avatar for Karin Cotterman

Karin Cotterman

Director of Engage San Francisco, University of San Francisco
Karin Cotterman directs Engage San Francisco, an intentional, systematic and transformative university-community initiative focused on achieving community-identified outcomes supporting children, youth and families in the Western Addition through student learning, research and teaching... Read More →
avatar for Kent Koth

Kent Koth

Executive Director, Seattle University Center for Community Engagement
Kent Koth is the founding director of the Seattle University Center for Community Engagement. Through this role Kent leads the Seattle University Youth Initiative, a long-term commitment by Seattle University faculty, staff and students from all disciplines to join with parents, the... Read More →
avatar for John Loggins

John Loggins

Director of Community Engaged Learning, University of San Diego
John Loggins the Director of Community Engaged Learning in the Karen and Tom Mulvaney Center for Community, Awareness and Social Action at the University of San Diego. John works collaboratively as part of a team responsible for ensuring that USD is a global and national leader as... Read More →
avatar for Nolizwe Nondabula

Nolizwe Nondabula

Associate Director, Engage San Francisco, University of San Francisco
Nolizwe (they/them) joined the McCarthy Center team in 2016 and currently serves as the Associate Director of Programs and Partnerships for Engage San Francisco. They additionally sit on the steering committee of the Black LGBTQIA+ Migrant Project (BLMP), a project fiscally sponsored... Read More →

Thursday March 7, 2019 11:30am - 12:40pm PST

2:30pm PST

Followup to Keynote Session: Exploring the Inner Work of Engagement for Good
Description to be followed

avatar for Rhonda V. Magee

Rhonda V. Magee

Mindfulness Teacher, Author, Professor of Law, University of San Francisco School of Law
Rhonda V. Magee (M.A. Sociology, J.D.) is a Professor of Law at the University of San Francisco and an internationally-recognized thought and practice leader focused on integrating mindfulness into higher education, law and social change work. A prolific author, she draws on law... Read More →

Thursday March 7, 2019 2:30pm - 3:40pm PST

2:30pm PST

Mediating Inequities in Community-Based Learning Through Contemplative Practices
Mindfulness practices can expand how academic knowledge is constructed and valued. Influenced by an Ethnic Studies/Gender Studies/ Queer Studies framing of community engagement, this session explores community-based learning as multi-layered contested terrain rather than a neutral intellectual project. We will discuss the impact of using contemplative practices as a means to foster an asset-based, intersectional, and social ecological approach to community-based learning. Representing different types of institutions (e.g. community college, private university, public university, and liberal arts), presenters will discuss contemplative methodology, reflect on its impact and will facilitate some of the methodology. We will offer mindfulness tools that can be used by faculty, students, and community partners to build capacity and resources. This includes collective grounding, relational mindfulness and embodied dialogical pedagogies.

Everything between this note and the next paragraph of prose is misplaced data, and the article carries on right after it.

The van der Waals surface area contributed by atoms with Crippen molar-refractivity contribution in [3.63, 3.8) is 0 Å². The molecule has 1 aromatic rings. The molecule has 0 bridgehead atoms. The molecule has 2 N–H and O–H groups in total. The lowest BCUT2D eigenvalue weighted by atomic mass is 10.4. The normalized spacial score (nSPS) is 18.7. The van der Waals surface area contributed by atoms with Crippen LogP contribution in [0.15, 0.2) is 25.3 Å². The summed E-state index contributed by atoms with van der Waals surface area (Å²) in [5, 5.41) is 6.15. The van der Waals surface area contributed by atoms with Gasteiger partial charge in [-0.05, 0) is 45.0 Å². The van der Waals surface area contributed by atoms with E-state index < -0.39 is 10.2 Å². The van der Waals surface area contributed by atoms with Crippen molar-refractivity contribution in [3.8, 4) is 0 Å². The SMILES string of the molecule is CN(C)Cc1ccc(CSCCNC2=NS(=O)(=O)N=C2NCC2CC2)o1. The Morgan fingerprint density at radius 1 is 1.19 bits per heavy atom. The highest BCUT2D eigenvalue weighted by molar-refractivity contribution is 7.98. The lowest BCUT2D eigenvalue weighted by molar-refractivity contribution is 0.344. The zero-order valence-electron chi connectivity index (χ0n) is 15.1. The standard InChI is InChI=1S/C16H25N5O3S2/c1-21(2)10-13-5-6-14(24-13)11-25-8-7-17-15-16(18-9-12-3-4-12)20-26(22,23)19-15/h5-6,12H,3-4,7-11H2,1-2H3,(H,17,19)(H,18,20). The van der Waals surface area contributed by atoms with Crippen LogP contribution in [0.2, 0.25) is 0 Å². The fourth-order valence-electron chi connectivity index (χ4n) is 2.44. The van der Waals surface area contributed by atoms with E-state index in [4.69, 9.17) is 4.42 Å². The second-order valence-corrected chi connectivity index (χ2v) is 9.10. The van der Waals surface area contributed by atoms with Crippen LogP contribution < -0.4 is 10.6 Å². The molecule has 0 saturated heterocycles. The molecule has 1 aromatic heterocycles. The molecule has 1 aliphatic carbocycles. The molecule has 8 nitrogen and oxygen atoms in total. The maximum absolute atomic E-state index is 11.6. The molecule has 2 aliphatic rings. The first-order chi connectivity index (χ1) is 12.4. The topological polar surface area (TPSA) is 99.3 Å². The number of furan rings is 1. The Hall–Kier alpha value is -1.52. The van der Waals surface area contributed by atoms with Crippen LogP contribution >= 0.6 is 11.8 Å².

Christine Gottlieb

Assistant Professor, California State University, East Bay
Christine Gottlieb is an Assistant Professor in the English Department at California State University, East Bay. She specializes in Shakespeare, gender and sexuality studies, queer theory, disability studies, health humanities, and community-based learning. She completed her Ph.D... Read More →

Henny Kim-Ortel

Professor of English, Ventura College

Ali Mossaver-Rahmani

Faculty, University of La Verne
avatar for Kathleen S. Yep

Kathleen S. Yep

Associate Dean of Faculty, Pitzer College of the Claremont Colleges
Cultural politics, feminist/antiracist pedagogies, and critical public health.

Thursday March 7, 2019 2:30pm - 3:40pm PST

2:30pm PST

The 4 Tezcatlipocas: Transformation Through Critical and Culturally Relevant Pedagogy
This session will provide a brief overview of a critical & culturally relevant service learning approach that incorporates a Chicano Indigenous framework called the Four Tezcatlipocas. Participants in the session will learn about the elements of this approach, its connection to other research, the implementation process, and potential outcomes and implications. This work, rooted in inquiry, critical theory, and social and environmental justice, is significant to the field of service education because of its transformative capacity for personal/academic growth, as well as individual and collective agency. The Four Tezcatlipocas was first utilized within the context of education by the Mexican American Studies educators (Gonzalez & Enrique Acosta, 2006) in Tucson Unified School District. Within my own high school classroom, I incorporated the Four Tezcatlipocas into a form of student praxis with the decolonial intentions of self-direction and community-healing. This approach consists of four main steps that students follow: critical self-reflection (Tezcatlipoca), gaining perspective and precious knowledge (Quetzalcoatl), the will to act(Huitzilopochtli), and renewal and transformation (Xipe Totec). It is my hopes(but not necessary) to bring three high school students to participate in this session in order to provide personal testimony and stories about their experiences with the Four Tezcatlipocas.